Every expectant parent has dreams for their child’s future. It’s a natural part of becoming a parent. We imagine cheering them on at little league games, dance recitals, basketball, debate club.
We hope. We wait. We anticipate the joyous arrival. We allow our minds to open doors to the future. But what happens when life slams the door on your dreams? What do you do then?
I was overjoyed to find out that I was expecting our first child. My husband and I had been trying to have a baby for a very long time.
Noah was born one month early, but he was in good shape. He only had to stay in the hospital one extra night. Life as a new mom was good.
As he grew, I began noticing that when other babies were starting to focus on their momma’s gestures and figures moving on the TV, Noah wasn’t, and his eyes were constantly moving back and forth. Our pediatrician said there was nothing to worry about, it was probably a lazy eye, not to worry about it until he was six months old. Well, unfortunately, I, as a first-time mom trusted what my pediatrician said.
Shortly before his six-month birthday, Noah was sick, and we saw the same pediatrician. He asked: “Have his eyes always done that?” I reminded him about the previous visit. His reply was that it was not a lazy eye and I needed to take him to a neurologist. Those are never words you want to hear about your baby. We saw the neurologist and an ophthalmologist. We were given several possible scenarios. Doctors decided Noah needed an eye exam under anesthesia.
A few days later, we arrived at the hospital, early in the morning. I snuggled him, dressed him in hospital pajamas, kissed him and said goodnight. After an hour, the doctor came out and asked us to follow him to the little room. Being sent to the little room is never a good sign.
He told us Noah was blind and nothing could be done. I cried for about a minute, then asked, “What do we do next?” I knew God had something amazing planned for my boy, even though right then, it was hard to imagine. I had so many concerns. How would I know how to help him? How would he learn? I had never even met someone blind. Why would God allow this?
I spent the next day, just holding Noah and praying. God soothed my soul. He gave me hope by letting me know that Noah was His child too. He would always be there to guide him and me through this journey.
Noah’s doctors believed he had something called persistent hyperplastic vitreous or PHPV. However, that usually only occurs in one eye. He had it in both eyes, so we needed to see a geneticist. Our six months were filled with doctor’s appointments and prayer, prayer for answers, prayer for peace, prayer for understanding.
The tests showed he had Norrie’s Disease. Children with Norrie’s can have a multitude of symptoms, ranging from behavioral problems, autistic behaviors, and blindness to hearing loss. Blindness was one thing. This was something else. I didn’t know how to face it. Worse than that, I found out that I was the reason he had this. With Norrie’s, women are the carriers and men display the symptoms. It killed me to know it was because of me that Noah would face these incredible obstacles in life. Again, I pleaded with God. How will I raise a child with these special needs? I’d never spent much time with special needs children. Will he be able to learn? Will he be like other children? It was heart-wrenching. But once again, God met me in my pain. He said daughter, I am with you. You are not on this journey by yourself. Trust me.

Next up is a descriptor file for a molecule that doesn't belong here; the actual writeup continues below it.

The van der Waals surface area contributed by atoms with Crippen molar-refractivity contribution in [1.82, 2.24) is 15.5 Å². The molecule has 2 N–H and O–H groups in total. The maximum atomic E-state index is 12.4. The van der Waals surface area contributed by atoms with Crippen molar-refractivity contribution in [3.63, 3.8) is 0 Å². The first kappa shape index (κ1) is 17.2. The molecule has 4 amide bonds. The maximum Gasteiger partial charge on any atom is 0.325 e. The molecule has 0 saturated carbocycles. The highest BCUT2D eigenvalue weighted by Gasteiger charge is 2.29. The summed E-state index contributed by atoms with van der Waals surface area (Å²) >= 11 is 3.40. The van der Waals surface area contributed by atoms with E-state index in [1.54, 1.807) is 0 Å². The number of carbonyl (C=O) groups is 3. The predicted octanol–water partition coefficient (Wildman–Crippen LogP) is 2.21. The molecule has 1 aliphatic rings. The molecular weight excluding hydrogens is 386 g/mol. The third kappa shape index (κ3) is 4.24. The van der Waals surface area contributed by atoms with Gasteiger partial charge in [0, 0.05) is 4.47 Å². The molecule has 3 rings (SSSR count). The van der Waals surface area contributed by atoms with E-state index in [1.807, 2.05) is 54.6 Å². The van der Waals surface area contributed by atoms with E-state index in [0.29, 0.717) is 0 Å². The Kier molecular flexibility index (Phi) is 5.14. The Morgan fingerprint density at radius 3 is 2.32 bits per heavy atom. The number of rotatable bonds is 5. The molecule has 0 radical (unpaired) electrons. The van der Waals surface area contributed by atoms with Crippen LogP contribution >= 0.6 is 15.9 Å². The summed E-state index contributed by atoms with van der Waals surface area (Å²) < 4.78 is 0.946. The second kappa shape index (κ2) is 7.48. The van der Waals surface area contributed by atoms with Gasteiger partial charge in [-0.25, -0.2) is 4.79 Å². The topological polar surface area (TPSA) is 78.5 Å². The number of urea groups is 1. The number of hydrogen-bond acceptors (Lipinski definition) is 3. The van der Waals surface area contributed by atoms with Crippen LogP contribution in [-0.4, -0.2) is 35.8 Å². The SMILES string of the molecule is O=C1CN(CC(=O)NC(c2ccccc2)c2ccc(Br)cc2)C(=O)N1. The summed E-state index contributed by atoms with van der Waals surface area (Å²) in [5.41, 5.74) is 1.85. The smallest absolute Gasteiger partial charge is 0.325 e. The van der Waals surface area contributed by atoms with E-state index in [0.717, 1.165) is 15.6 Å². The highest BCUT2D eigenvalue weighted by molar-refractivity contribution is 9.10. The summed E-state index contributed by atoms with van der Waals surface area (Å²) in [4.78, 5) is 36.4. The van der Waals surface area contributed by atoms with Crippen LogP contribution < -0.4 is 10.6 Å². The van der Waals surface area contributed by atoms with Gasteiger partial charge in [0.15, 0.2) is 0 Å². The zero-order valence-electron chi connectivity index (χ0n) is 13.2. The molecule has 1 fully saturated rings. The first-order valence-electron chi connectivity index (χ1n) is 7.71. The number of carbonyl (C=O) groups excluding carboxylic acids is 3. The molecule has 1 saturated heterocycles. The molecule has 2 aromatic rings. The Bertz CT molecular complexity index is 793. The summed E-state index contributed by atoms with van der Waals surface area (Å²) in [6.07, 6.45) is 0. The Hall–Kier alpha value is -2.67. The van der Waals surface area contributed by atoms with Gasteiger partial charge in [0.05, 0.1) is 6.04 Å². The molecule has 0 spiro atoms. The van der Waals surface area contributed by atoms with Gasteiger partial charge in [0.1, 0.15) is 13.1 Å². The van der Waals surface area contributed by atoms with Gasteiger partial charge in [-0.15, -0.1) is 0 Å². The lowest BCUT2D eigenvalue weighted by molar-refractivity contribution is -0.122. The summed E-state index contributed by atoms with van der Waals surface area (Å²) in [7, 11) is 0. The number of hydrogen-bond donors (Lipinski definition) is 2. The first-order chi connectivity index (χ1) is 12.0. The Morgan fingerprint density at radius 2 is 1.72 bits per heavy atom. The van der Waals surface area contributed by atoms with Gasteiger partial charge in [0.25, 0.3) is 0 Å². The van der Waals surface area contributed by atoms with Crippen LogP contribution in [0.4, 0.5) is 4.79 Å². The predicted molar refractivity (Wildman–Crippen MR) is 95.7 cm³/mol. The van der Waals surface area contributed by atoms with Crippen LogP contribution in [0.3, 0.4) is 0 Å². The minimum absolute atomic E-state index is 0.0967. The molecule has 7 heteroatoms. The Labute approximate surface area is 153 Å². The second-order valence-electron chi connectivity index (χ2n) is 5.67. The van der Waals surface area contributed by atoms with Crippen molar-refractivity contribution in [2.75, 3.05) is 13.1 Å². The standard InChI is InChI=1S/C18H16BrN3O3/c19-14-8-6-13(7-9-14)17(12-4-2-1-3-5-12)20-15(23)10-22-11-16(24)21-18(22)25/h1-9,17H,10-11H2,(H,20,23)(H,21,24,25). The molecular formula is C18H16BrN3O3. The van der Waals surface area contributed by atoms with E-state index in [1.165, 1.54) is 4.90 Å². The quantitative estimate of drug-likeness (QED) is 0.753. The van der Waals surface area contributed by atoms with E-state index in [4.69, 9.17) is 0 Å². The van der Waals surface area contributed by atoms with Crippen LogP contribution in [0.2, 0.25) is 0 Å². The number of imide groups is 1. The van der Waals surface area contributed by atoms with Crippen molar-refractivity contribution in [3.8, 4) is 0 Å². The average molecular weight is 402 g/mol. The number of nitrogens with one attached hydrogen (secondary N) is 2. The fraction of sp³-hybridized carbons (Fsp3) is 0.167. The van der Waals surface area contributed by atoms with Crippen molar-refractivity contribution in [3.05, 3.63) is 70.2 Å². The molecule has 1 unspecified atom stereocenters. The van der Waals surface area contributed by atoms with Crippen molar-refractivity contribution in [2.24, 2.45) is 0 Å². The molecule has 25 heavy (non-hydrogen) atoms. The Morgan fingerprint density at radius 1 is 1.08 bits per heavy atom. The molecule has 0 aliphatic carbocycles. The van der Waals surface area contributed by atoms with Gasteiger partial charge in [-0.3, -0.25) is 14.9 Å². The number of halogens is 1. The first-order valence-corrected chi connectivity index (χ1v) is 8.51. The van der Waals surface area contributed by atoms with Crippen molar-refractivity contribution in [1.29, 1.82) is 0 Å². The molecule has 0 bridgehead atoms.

Now, fifteen years later, I won’t say it’s been a bed of roses. Some of the toughest times for me were when we attended events with other children. More than once I have left a birthday party nearly in tears as I watched other children happily running around playing games, while Noah sat with me. There just wasn’t anything there that he could do. But God doesn’t promise us that life will be easy. He promises us that He will be with us through the difficult times, and He has been faithful in that. Each time, He would give me a glimpse into some other amazing trait Noah has, like how well he plays the piano by ear and by memory.
As he has gotten older, I sometimes tire of listening to him talk nonstop about one particular interest, as part of his autism spectrum, but then he reads me the story of a country he created, with rules and religion and I think how incredibly blessed I am to have such a creative, smart child.
God blessed me with a son who will never be like other children, but he is kind and thoughtful, intelligent and creative. He is my perfect gift from God, and I can’t imagine my life without him.
I serve a God of hope. I serve a God who says that he will stick closer to me than a brother. In Jeremiah 29:11, God tells me that He knows the plans he has for our lives and they are plans for hope and a future, plans to help and not harm us. I knew many years ago that even though I could not imagine the life my son would have; God already knew and He was already putting things in place.
God’s hope can allow you to see situations differently and help you look forward to each new day. How will you let your hope in God help you change your perspective and look at your life in a new light?
Karen Hollowell lives near Richmond, Virginia. Having been a public-school teacher for most of her adult life, she recently left full time teaching to focus on writing and spend more time with her kids. She enjoys family activities like attending Christian concerts, travelling and playing at the park with her two children, Noah and JiaXin,
On those rare occasions that she has to relax, Karen enjoys reading while snuggling with her two cats, Benny and Belly. Faith, family and living out God’s purpose for her life are her most important life goals.